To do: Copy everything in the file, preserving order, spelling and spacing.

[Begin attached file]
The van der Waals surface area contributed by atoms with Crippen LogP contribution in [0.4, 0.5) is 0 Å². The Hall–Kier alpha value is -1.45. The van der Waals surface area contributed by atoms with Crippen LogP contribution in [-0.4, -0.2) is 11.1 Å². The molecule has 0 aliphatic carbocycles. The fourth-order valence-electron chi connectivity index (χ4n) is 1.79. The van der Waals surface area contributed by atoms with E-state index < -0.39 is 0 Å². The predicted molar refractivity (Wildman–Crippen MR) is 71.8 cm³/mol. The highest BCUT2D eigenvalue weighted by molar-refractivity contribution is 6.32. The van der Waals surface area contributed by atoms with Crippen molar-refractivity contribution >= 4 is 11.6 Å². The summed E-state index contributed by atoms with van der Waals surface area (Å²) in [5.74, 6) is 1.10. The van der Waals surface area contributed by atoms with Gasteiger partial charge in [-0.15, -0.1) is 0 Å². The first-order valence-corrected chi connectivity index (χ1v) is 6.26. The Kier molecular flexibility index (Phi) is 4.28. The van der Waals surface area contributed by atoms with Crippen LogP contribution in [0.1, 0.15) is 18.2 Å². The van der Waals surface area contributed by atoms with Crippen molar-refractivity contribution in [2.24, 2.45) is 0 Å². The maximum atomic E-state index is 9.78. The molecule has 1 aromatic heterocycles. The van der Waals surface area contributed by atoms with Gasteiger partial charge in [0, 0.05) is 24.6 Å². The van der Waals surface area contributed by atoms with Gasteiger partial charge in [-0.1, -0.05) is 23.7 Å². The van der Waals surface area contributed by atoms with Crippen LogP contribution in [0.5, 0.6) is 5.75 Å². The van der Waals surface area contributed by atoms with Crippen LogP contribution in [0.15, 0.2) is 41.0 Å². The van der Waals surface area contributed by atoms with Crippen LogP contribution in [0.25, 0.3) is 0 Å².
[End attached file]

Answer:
The van der Waals surface area contributed by atoms with Crippen LogP contribution in [0.4, 0.5) is 0 Å². The Hall–Kier alpha value is -1.45. The van der Waals surface area contributed by atoms with Crippen LogP contribution in [-0.4, -0.2) is 11.1 Å². The molecule has 0 aliphatic carbocycles. The fourth-order valence-electron chi connectivity index (χ4n) is 1.79. The van der Waals surface area contributed by atoms with E-state index < -0.39 is 0 Å². The predicted molar refractivity (Wildman–Crippen MR) is 71.8 cm³/mol. The highest BCUT2D eigenvalue weighted by molar-refractivity contribution is 6.32. The van der Waals surface area contributed by atoms with Crippen molar-refractivity contribution >= 4 is 11.6 Å². The summed E-state index contributed by atoms with van der Waals surface area (Å²) in [5.74, 6) is 1.10. The van der Waals surface area contributed by atoms with Gasteiger partial charge in [-0.15, -0.1) is 0 Å². The first-order valence-corrected chi connectivity index (χ1v) is 6.26. The Kier molecular flexibility index (Phi) is 4.28. The van der Waals surface area contributed by atoms with Crippen LogP contribution in [0.1, 0.15) is 18.2 Å². The van der Waals surface area contributed by atoms with Crippen molar-refractivity contribution in [2.24, 2.45) is 0 Å². The maximum atomic E-state index is 9.78. The molecule has 1 aromatic heterocycles. The van der Waals surface area contributed by atoms with Gasteiger partial charge in [0, 0.05) is 24.6 Å². The van der Waals surface area contributed by atoms with Gasteiger partial charge in [-0.1, -0.05) is 23.7 Å². The van der Waals surface area contributed by atoms with Crippen LogP contribution in [0.5, 0.6) is 5.75 Å². The van der Waals surface area contributed by atoms with Crippen LogP contribution in [0.15, 0.2) is 41.0 Å². The van der Waals surface area contributed by atoms with Crippen LogP contribution in [0.25, 0.3) is 0 Å².